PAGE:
Patients Like Brittany Maynard Need Hospice Info, Not Assisted Suicide

Opinion   Wesley J. Smith   Nov 26, 2014   |   10:43AM    Washington, DC

Did you know that November is National Hospice and Palliative Care Month? A time when hospice organizations publicize the truly compassionate care for the dying and those in pain? A time when media should be presenting high-profile stories of dying patients receiving excellent care and living quality lives?

Oh, you didn’t hear any of that? Neither did I.

All we hear and see in the media on this important issue are: SUICIDE IS DIGNITY! BRITTANY MAYNARD! Hospice? What’s that?

brittanymaynard3Indifference has many mothers:

1. Assisted suicide advocates damn hospice with faint praise and falsely imply–or state–that the care is inadequate to prevent death with agony. Indeed, Maynard eschewed hospice, stating both that she wanted to put herself out of her family’s misery (my words) before significant decline, and apparently, accepted a worst case scenario for her own future. Hmmm. I wonder who might have given her that idea.

2. Hospice has gone silent on fighting assisted suicide–betraying their own calling–as hastened-death is directly antithetical to its purpose of helping dying people live with dignity. Part of the problem, I think, is that hospice has been partially co-opted by assisted suicide advocacy and, in my experience, those in charge fear controversy and its potential impact on fund raising.

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3. Hospice is seen wrongly by many as an “abandon hope, all ye who enter here,” endeavor. Why? In the USA, we force people to forego life-extending treatment or curative care to receive the benefits of hospice. But hospice is all about hope! As Art Caplan and I wrote in USAToday recently:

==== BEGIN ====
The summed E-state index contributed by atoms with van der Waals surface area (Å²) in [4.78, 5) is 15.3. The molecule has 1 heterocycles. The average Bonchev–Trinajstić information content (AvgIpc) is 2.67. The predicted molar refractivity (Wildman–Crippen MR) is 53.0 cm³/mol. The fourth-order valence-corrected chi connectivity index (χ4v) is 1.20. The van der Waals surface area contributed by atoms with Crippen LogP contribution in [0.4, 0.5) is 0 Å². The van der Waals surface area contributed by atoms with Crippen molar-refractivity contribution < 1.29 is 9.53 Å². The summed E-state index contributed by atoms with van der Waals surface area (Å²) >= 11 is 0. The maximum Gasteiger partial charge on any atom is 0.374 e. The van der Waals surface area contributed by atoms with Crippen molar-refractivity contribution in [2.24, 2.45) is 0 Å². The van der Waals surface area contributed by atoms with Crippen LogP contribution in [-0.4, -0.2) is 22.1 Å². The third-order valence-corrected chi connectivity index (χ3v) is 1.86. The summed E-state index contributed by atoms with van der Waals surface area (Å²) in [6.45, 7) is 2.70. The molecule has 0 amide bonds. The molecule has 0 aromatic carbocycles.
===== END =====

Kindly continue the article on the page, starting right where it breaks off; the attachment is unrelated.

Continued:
Hospice is all about realistic hope: hope of not being in pain; hope of being able to enjoy family until the very end; hope of maintaining a good quality of life throughout the dying process; hope of dying at home surrounded by those you love.

4. A few hospices alienate those they serve, by making the service about death instead of life. For example, by refusing tube-supplied food and water, on the basis (false) that it is life-sustaining care. (If sustenance isn’t comfort, what is it?) In any event, ending the cruel choice would do away with confusions that cause some hospices to pursue wrong strategies of care.

5. The media chases blood and controversy. A dying patient saying that he or she wouldn’t have missed the experience for anything–happens all the time, in hospice–is not seen as selling newspapers or getting internet clicks.

6. The media are deeply ideological, generally loving transgressive and radical causes at the expense of traditional forms of care and values. Assisted suicide fits the bill, hospice impedes the change-for-change’s sake agenda.

7. People avoid dying issues like the plague. We don’t like being reminded of our mortality.

That’s not an exclusive list, but the many factors thwarting hospice vitality are causing unnecessary suffering that could readily be relieved.

LifeNews.com Note: Wesley J. Smith, J.D., is a special consultant to the Center for Bioethics and Culture and a bioethics attorney who blogs at Human Exeptionalism.